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  • Janice Schroeder
    Janice Schroeder

    Gluten-Free Road Trippin’

    Reviewed and edited by a celiac disease expert.

      Journal of Gluten Sensitivity Summer 2019 Issue


    Caption: Image: CC BY-ND 2.0--transparentman

    Celiac.com 07/27/2019 - I used to love road trips. As a kid in the back of my dad's station wagon, fighting with my brother, feeling the wind whip my hair, stopping at all those dumb roadside attractions. When I didn't have to pee every five minutes and didn't have to worry about what I ate. Ah, the good old days!

    Those days are a distant memory. Since Mr. gallbladder went "kablooie" I have spent my life making sure I know where every bathroom is within a 20-mile radius. Adding gluten and dairy intolerance to the mix gives a whole new meaning to gotta go, gotta go, gotta go right now!

    Any time we would go visit my in-laws at their fabulous river house in Virginia, as soon as my hubby would say, "we are getting in the HOV lanes", my heart would drop with a sickening splash into my stomach. I would make sure to eat a light lunch. Something I thought wouldn't upset my delicate tummy. Scrambled eggs maybe, or dairy-free yogurt. Nothing to drink but a few sips of water. Then, praying to the saints of traffic and digestion, off we would go.

    Meanwhile, the little gremlin who resides in my stomach-you know, the one with the pitch fork would inevitably start dancing and chanting, "road trip, road trip, she's on a road trip" as he cackled with glee. As traffic came to a complete standstill, it would begin. The rumbling, churning, and and that uh-oh feeling of impending doom. So far my luck has held out. But I still dread HOV lanes.

    Like most people with gluten intolerance, I am most comfortable in my own kitchen where I have total control over what I am cooking. I always do some checking ahead on restaurants that are gluten-free. Ah, but add dairy free to that and your options quickly dwindle. 

    I make sure I bring a variety of gluten-free snacks with me just in case I have to " break glass in case of emergency". It’s always easier when you are traveling on an interstate. But if you are taking the “scenic route”, it becomes a bit more of a challenge to find a safe place to eat.

    The best website for finding a gluten-free restaurant state by state is Find Me Gluten Free.

    Here are some tips that can help you to have a safe and pleasant road trip:

    • Bring a cooler for sandwiches, fruit and possibly a road-trip home-made dinner. I use one that plugs into the 12V outlet in my car. Most newer cars still have this option, even though they no longer have a cigarette lighter.
    • Book a room with a kitchenette, or at least a microwave. You can cook safe meals or bring a home-cooked meal to heat up. Homewood Suites is a great option.
    • Make hotel reservations ahead of time to make sure you are not staying in the middle of nowhere where there are no dining options.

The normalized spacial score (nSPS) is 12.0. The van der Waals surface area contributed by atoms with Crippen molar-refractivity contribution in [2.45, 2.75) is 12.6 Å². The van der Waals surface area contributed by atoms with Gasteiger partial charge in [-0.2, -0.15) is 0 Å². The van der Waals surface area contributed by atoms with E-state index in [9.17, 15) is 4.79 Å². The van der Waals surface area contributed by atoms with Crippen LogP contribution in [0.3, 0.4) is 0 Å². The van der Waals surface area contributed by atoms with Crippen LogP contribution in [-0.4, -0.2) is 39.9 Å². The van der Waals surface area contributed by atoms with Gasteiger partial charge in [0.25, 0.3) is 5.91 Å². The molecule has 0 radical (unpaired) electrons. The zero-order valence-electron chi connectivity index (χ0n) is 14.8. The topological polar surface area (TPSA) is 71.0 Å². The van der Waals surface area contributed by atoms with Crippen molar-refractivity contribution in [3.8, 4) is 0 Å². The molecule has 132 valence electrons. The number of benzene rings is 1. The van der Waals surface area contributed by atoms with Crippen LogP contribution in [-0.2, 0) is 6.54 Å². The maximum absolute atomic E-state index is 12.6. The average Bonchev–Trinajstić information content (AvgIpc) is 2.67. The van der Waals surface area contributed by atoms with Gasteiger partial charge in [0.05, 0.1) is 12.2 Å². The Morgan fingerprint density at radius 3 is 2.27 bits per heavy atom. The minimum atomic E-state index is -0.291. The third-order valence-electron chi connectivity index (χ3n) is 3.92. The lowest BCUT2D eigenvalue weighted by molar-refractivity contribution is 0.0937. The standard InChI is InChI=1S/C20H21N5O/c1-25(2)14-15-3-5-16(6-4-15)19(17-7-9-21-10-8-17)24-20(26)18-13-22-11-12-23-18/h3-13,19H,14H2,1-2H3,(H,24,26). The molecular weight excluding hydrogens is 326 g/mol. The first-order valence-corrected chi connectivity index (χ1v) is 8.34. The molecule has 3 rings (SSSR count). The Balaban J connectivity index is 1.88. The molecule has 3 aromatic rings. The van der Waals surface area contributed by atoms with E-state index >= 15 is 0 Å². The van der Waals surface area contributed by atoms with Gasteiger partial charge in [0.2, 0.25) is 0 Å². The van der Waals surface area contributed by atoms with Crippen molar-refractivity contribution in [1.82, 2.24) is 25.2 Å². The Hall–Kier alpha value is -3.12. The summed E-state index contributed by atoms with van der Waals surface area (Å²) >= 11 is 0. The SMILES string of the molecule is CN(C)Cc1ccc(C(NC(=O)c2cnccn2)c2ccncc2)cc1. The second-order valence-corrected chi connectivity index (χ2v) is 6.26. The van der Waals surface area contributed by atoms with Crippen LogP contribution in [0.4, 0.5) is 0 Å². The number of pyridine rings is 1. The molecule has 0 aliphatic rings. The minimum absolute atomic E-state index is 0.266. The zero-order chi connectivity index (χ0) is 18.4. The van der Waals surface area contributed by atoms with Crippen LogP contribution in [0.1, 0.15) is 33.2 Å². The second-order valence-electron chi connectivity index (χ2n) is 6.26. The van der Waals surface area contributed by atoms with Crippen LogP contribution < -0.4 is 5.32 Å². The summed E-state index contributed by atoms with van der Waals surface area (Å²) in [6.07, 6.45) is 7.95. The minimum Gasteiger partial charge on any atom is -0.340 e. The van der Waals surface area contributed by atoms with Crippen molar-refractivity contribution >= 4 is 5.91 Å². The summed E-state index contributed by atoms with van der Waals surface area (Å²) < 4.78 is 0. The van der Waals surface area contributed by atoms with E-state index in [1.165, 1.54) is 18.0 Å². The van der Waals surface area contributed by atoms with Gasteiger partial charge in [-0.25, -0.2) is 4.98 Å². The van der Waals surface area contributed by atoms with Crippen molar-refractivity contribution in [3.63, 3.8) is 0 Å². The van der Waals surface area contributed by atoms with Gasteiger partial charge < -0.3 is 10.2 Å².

• Call or email restaurants ahead of time to get allergen information. Email is better because you can print the allergen information to take with you. Some have this information available online. But when you have more than one food intolerance, you need to be a rocket scientist to find something that is safe. Follow the KISS rule
    • whenever possible.
    • I would suggest that fast food be completely avoided. There are too many additives and too much possibility of cross-contamination.
    • If you are visiting relatives, bring your own food if you can. It’s really complicated for those who don’t have gluten intolerance to “get” what it entails.
    • Enjoy Life has wonderful snacks free of the top 8 allergens.

    Even with all of these challenges you can have a great, gluten-free road trip. All it takes is a bit of planning and lots and lots of luck.

    I can feel that wind in my hair now!


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    That is exactly how I feel.  I dread any type of traveling.  Even an hour up the road.  I just don’t eat while traveling.  Too much to risk.  We do not eat out at all.  I feel bad for my husband because it means we are homebodies.  But like the writer of the above article I just feel better at home in my own kitchen.  My husband sometimes meets coworkers for breakfast and that’s fine with me.  But I do miss the luxury of dining out.  

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    Great tips! 

    I have also travelled with my Instant Pot so I can cook in the hotel even when there are no options (or none I can afford) with a kitchenette. Heading out on a wilderness adventure soon where we will do this again. 13 meals away from home, and only 4 at preselected restaurants that can handle gluten free. The rest will be from our cooler and instant pot. 

    Happy trails!

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    Guest Happy Tummy

    Posted

    It's also important when traveling to be extremely aware of triggers. Those "healthy" alternatives that can seem so innocent, yet can be horribly rough on the digestive system. Like apples, a great source of fiber, but hard to digest; as well as cashews, blackberries and apricots. I have Celiac with constipation IBS; so grapes, while being much healthier option than sugary snacks, can cause gas and bloating. I received the IBS diagnosis after still complaing of stomach pain and discomfort even though I was gluten free. Now when traveling I also follow the FOB map given to me by my gastroentlologist. Also be very careful to check ingredients on travel size lip balm, sunscreens, lotions, travel size toothpastes, wipes and denture creams. Gluten loves to hide under many different names and in the oddest places. Happy Travels